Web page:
Jason Strait



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She was eight months pregnant and playing with her three-year-old when she heard the screaming. It was coming from the backyard, which is where she found her rock of a husband twisting on the ground, tibia jutting through his skin just above an ankle that was dangling by a thread. He’d been on the roof cleaning the gutter and lost his balance; when he hit the ground, his leg cracked like a Louisville Slugger on a checked swing.

Neighbors materialized. “I know it hurts, honey,” one said, leaning in close; another heard the screams and appeared brandishing a shovel. The three-year-old brought his dad a pillow.

Ten minutes later, the ambulance was tearing down their street, each siren blast a promise of the coming year’s trials. The deep infection. The procedures to clean shards of bone and rotting leaves from the wound. A haze of pain meds. The profound agony of physical therapy. Antibiotic beads and skin grafts and flaps and bone removals. The plates and screws and spatial frames meant to hold the leg together. None of it worked. One screw snapped, and a bone graft disappeared completely. “A lot of people in your position struggle for a year or so,” a doctor told him. “Then they get the limb amputated and move on.” At the time, he couldn’t believe the doctor’s insensitivity.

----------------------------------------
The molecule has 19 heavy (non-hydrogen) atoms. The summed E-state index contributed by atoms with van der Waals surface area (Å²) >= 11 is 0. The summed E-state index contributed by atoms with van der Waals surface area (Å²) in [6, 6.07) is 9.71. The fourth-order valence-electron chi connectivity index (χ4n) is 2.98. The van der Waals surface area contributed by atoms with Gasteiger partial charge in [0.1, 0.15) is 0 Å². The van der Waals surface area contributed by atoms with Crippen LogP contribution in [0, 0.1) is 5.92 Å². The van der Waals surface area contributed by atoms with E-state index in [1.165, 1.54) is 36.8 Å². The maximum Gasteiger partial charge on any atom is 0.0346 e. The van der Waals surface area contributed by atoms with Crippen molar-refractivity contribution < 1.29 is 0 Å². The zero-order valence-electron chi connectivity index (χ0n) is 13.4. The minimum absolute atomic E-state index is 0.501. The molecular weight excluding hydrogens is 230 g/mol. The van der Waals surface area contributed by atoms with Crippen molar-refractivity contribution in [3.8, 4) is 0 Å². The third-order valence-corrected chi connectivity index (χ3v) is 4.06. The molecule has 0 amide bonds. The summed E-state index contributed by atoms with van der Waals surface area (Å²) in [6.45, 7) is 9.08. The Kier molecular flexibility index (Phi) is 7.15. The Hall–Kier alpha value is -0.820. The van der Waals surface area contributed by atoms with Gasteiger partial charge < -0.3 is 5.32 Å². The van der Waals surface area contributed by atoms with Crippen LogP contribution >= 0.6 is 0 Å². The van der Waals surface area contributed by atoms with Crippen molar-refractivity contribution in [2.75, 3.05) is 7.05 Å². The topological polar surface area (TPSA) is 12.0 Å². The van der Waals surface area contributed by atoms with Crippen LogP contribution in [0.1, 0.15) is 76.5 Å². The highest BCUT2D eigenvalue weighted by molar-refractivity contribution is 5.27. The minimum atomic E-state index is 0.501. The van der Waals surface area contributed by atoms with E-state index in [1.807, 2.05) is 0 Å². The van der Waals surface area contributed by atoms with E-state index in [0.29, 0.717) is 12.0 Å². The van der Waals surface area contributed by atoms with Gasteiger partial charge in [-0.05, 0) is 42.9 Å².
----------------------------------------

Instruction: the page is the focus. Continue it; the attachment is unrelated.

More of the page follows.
While he was laid up, she learned to parent alone. Mowed the lawn, did the shopping. Watching him suffer deepened her affection. He helped out when able but could only do so much. The cruelest torture was not reliving the gruesome moment again and again, nor was it the judgmental comments from acquaintances that became so grating (“Bet you wish you never went on that roof!”). It was the guilt that he could not carry his baby girl. That his son didn’t know how to swing a bat. For a hands-on father, the shame outweighed the pain.

Roughly 400 days after the accident, the bone had not healed. He was limping around in a boot, his ankle all but useless. A surgeon told him they could open it up, insert an antibiotic nail, and break the leg close to the knee to lengthen it, a two-year process. Basically, start over. That’s when he knew. If he wanted to fix a break so bad that it could not be mended, one option remained. It involved anesthetic and a bone saw. His decision shocked many—just say the word “amputation” and watch people grimace—but after more than a year of misery, it promised an undeniable improvement, and he no longer cared if anyone thought he was giving up. He was ready to have his life dictated by something other than his injury.

The June day a doctor cut off Jason’s leg below the knee, I thought about my wedding ten years earlier. When a guest canceled at the last minute, I’d invited Jason. That was the night he met Tricia. They fell in love, settled in a one-bedroom apartment in Wicker Park, got a dog. Became teachers. Moved to Kansas City. Had a baby. A whole sequence of events had put him in that house, on that roof, and, in a weird way, when he fell and his world stopped while hers continued to spin, I felt cosmically responsible. But sequences of events are like colds. Attempting to trace them back to their origin doesn’t cure anyone. Only time can do that.

Sometimes, says Jason, he can still “wiggle” his missing big toe. In December, he’ll be fit for a prosthesis, and then, with some practice, it’s all possible: running, skiing, mountain climbing. At 37, life will start over. First thing he’s going to do, though, is carry his baby. She just took her first step, and he plans to follow her.


Photograph: Ryan Nicholson/Wonderful Machine